For six weeks this summer, some 120 students from Boston Public Schools made an early morning trek from across the city to Northeastern’s campus, where they engaged in a math enrichment program designed to prepare them for calculus courses in high school.
The high school students—most of whom will be seniors starting this fall—wrapped up their final exams and presentations in the Bridge to Calculus program late last week, and many marveled over what they had learned and accomplished.
The curriculum consisted of instruction, group work, and projects covering pre-calculus topics including applications and interpretations of functions, trigonometry, and intro to calculus. This year, thanks to support from the Massachusetts-based MathWorks, the free program added a component for select students featuring MATLAB—a dynamic computing language the company developed.
Rising seniors Jason Daniel and Ronald Francois raved about the program on Thursday, a short time after completing their finals. The program, they said, provided an intellectually stimulating environment in which they were eager to learn, challenged to push themselves academically, and given the opportunity to get hands-on experience with MATLAB.
“This program really allows you to propel yourself forward, especially if you have the will,” said Daniel, who attends the Jeremiah E. Burke High School.
Holly Liao, a rising senior at the John D. O’Bryant School of Math and Science, said math is her favorite subject but she struggled with pre-calculus as a junior. She applied to the Bridge to Calculus program to advance her knowledge in preparation for taking an Advanced Placement calculus course this fall. But like Daniel and Francois, she also became intrigued with MATLAB and learning the basics of coding.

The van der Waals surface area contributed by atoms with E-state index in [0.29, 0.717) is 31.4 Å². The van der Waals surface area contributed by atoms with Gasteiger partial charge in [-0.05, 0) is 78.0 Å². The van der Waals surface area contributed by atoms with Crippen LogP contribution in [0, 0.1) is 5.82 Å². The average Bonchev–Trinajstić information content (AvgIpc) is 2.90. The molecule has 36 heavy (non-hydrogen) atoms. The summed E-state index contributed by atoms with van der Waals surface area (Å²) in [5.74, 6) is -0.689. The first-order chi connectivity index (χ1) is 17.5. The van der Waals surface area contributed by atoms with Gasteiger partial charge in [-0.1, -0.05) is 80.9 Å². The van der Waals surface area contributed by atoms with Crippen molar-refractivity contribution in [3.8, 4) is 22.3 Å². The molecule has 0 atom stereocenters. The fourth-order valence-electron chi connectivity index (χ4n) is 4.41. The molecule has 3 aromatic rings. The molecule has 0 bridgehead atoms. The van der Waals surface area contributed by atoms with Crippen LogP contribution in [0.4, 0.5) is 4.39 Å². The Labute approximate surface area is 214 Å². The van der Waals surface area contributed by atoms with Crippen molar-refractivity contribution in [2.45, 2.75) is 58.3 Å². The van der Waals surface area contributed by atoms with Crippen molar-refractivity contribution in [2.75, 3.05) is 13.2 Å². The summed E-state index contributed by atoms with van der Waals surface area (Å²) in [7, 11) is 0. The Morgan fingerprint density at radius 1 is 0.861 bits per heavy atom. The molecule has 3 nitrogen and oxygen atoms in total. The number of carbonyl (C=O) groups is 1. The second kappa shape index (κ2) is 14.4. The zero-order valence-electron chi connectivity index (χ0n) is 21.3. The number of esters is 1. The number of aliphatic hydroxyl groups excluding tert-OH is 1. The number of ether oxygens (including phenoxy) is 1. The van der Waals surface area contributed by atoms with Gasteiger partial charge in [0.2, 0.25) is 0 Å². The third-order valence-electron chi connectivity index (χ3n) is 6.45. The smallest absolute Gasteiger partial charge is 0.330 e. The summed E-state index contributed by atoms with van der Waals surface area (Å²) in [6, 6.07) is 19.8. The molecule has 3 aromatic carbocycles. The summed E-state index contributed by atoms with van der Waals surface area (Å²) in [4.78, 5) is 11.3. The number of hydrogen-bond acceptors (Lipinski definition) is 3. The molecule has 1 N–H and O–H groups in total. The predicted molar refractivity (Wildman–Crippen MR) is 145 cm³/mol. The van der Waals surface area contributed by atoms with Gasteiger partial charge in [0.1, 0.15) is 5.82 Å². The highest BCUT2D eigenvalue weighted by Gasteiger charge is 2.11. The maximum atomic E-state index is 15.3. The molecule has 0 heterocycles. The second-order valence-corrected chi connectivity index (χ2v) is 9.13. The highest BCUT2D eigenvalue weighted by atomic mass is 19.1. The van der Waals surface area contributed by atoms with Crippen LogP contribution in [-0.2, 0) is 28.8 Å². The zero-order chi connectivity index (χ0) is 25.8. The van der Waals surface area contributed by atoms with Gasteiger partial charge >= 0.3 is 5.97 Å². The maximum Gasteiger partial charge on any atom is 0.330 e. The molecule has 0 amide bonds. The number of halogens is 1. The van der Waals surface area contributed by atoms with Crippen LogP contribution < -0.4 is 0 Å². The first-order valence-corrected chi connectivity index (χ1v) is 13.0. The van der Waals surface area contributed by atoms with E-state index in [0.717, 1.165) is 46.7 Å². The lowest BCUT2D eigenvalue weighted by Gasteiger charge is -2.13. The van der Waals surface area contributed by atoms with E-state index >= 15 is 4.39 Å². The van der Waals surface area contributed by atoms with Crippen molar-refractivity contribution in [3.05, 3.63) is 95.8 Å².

“I think it’s really opened doors for me,” Liao said of the program.
The program ran Mondays through Thursdays from 7:30 to 9:15 a.m., with the MATLAB component taught in sessions immediately thereafter and on Fridays. Boston Public School teachers led the in-classroom instruction. Joining the teachers were mentors, most of them Northeastern undergraduate and graduate students, who assisted with tutoring and provided perspective on college life and the application process.
Retired Northeastern math professor Bob Case founded the program with National Science Foundation funding 20 years ago, and the program now runs out of Northeastern’s Department of Mathematics in the College of Science. Rajini Jesudason, a part-time lecturer in the department, is coordinating the program this year, having been involved with the program for six years. Northeastern associate professor of mathematics Donald King is the faculty chair of the program.
At the completion of the program, students are recommended for pre-calculus, calculus, or AP calculus based on the progress they’ve made. Overall, program administrators said, Bridge to Calculus aims to cultivate greater access to a strong math curriculum in students’ schools and provide high school students with math and critical thinking skills that will help them achieve success in their final years of high school, in college, and beyond.
“The goal is to strengthen the public school system,” Jesudason said.